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Stellar Velocity Page 4

Transverse or Angular velocity

The across motion of celestial objects in the sky as we observe that, is expressed in an angular measure per time, usually milli-arcsec per year (mas/yr). It is due to a combination of two effects:

  1. the actual across motion of the star with respect to us (called proper motion) and
  2. the periodic apparent motion with respect to the stellar background, due to annual parallax caused by the motion of the Earth around the Sun (and some other smaller apparent effects). Stars that are relatively nearby will exhibit significant parallax.

Parallax

Parallax is the apparent shift of a relatively nearby object with respect to a background of objects that are much further away, when the observer changes position. We have all experienced that many times, e.g. when we drive along a road and see the nearby trees or power poles flashing by, while objects in the distance move much slower.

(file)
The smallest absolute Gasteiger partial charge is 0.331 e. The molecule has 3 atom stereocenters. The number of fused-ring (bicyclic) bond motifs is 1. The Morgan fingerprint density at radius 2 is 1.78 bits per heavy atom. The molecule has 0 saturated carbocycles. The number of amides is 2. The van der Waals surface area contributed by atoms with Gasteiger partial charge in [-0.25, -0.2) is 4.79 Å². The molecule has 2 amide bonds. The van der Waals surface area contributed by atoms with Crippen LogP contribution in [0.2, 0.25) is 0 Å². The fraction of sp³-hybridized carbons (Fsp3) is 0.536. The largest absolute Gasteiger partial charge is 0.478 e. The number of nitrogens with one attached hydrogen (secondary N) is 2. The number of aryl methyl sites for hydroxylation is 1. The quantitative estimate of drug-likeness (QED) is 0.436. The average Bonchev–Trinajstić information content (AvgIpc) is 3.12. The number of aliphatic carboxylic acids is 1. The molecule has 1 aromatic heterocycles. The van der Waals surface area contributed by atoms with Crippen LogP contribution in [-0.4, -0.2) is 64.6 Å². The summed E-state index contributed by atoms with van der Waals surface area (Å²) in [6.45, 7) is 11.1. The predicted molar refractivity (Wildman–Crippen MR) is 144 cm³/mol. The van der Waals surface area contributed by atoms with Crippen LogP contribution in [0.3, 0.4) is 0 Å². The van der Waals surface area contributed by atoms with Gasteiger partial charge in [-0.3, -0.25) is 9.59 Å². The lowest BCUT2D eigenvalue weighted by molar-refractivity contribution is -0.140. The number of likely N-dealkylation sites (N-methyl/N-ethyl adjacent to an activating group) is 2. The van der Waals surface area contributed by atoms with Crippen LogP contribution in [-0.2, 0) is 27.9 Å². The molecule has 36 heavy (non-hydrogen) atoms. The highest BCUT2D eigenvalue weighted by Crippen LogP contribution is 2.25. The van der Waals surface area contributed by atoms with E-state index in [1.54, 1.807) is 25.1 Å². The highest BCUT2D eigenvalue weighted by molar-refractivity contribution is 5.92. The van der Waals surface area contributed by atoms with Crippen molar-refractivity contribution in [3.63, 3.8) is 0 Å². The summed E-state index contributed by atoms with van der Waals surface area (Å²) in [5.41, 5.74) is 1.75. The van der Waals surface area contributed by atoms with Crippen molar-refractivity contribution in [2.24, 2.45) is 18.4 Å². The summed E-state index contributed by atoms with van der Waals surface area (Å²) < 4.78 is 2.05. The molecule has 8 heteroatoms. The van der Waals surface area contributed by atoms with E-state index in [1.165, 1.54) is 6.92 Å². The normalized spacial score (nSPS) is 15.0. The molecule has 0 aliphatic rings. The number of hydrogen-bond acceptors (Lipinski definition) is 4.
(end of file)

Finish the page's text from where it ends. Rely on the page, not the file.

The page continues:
The objects are not moving, it is the observer who changes the viewpoint which causes the apparent motion of the objects.

Image Natejunk2004,
Wikipedia

In astronomy parallax can be seen when we look at nearby stars against a background of stars that are much further away while we on Earth are moving.

We move because of the rotation of the Earth (diurnal parallax) and because the Earth revolves around the Sun in a year (annual parallax). For the purpose of our discussion here, diurnal parallax is negligibly small even for the nearest star, but annual parallax cannot be ignored. Proxima Centauri which is the nearest star to the Solar System, has an annual parallax of less than 800 mas/yr.

 

Drag the slider to change the distance to the nearby star.
Origin of this movie unknown.

 

More about parallax and how that is used for measuring distance can be found in our Module "Stellar Distance".